Tony Gonzales talks Texas, the Hispanic vote and plans for his first term

Next stop, Washington

Gonzales won in Texas’s 23rd congressional district, which was expected to flip to the Democrats

Courtesy Gonzales for Congress

Tony Gonzales

Republican Tony Gonzales pulled off a stunning upset in Texas’s 23rd congressional district on Tuesday, winning a district that most election handicappers had anticipated would flip to the Democrats.

Gonzales’s victory fit in line with several key trends in Tuesday’s results, including disappointing results for Democrats in battleground districts across the Lone Star State and GOP gains among Hispanic voters.

In a post-election interview with Jewish Insider on Wednesday, Gonzales credited his victory over Air Force veteran Gina Ortiz Jones to his voter outreach efforts across his district, as well as his Hispanic, Catholic background.

“I resonate with this district,” he said. “I think the messenger matters.”

More broadly, Gonzales attributed the shift among Hispanic voters toward the GOP this cycle to faith and family values within the community, but emphasized that the Republican Party will need to continue to diversify its candidate slate to continue to expand its coalition.

“I just think the messenger matters,” Gonzales repeated. “The Republican Party continues to grow as long as we have diverse candidates that can reach those places that traditional Republicans hadn’t gone to before.”

While Gonzales has extensive knowledge of Middle East policy — including military service in Iraq and Afghanistan and a stint as a Department of Defense fellow for Sen. Marco Rubio (R-FL) focusing on the Middle East — his top priorities for his first term are focused on his home district, he said, including job creation and immigration reform.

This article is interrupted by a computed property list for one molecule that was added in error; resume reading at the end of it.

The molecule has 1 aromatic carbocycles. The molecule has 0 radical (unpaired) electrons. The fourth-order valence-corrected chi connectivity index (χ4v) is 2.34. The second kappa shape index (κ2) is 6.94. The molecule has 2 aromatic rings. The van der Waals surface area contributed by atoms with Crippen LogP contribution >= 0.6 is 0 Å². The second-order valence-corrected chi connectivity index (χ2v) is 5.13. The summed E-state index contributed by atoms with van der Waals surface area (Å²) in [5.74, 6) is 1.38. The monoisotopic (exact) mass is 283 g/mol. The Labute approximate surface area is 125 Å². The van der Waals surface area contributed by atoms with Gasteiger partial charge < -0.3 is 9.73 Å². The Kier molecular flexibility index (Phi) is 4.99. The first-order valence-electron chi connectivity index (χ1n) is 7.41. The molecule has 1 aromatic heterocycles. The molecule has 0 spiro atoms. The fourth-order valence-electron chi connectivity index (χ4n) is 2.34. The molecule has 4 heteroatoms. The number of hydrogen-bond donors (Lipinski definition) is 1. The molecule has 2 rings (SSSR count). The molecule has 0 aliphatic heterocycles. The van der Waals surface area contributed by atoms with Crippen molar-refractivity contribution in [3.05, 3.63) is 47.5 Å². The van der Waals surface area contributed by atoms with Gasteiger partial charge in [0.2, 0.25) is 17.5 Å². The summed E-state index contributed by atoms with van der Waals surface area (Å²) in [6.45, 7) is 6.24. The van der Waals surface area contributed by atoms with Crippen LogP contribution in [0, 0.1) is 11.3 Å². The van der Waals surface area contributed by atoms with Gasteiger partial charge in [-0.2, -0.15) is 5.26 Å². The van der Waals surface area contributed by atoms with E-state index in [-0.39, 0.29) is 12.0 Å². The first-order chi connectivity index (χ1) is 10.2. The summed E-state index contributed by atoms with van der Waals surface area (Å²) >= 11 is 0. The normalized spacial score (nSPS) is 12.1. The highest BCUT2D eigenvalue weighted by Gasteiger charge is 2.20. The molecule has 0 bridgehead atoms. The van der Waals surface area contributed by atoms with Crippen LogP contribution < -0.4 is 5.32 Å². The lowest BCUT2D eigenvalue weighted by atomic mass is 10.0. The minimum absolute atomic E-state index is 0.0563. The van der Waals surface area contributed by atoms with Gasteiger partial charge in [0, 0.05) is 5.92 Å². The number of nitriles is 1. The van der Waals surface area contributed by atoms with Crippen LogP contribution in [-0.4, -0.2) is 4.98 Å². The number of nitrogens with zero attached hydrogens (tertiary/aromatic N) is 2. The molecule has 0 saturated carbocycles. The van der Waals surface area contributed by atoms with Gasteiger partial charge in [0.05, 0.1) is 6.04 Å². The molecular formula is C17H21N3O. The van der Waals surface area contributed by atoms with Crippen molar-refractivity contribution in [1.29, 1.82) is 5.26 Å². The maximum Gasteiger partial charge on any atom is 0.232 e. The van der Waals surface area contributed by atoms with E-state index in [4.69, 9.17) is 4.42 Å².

The former Navy cryptologist declined to say which committees he’s angling to join, but emphasized that he’s hoping to bring his cybersecurity background to bear in Congress to address geopolitical adversaries, including Iran.

“You’re going to see me get on the Hill and start carving out that space,” he said. “It’s an area of expertise that is sorely lacking on Capitol Hill.”

Gonzales also said he’s planning to join the AIPAC-affiliated American Israel Education Foundation trip to Israel for first-term members.

Retiring Rep. Will Hurd (R-TX), whom Gonzales will be replacing, has generally been regarded as one of the most moderate and Trump-critical House Republicans. Gonzales appeared to characterize himself as more “conservative in [his] values” than Hurd, but expressed a commitment to bipartisanship and said he seeks to help the country “heal” and “get back to regular order.”

“It seems like things have gotten crazy as of late. And I want to be a reasonable member, a sensible member, somebody that people are proud of. It starts by just us coming back together,” he said. “I look forward to working with all my colleagues, regardless of where they fall on the political spectrum to get stuff done.”

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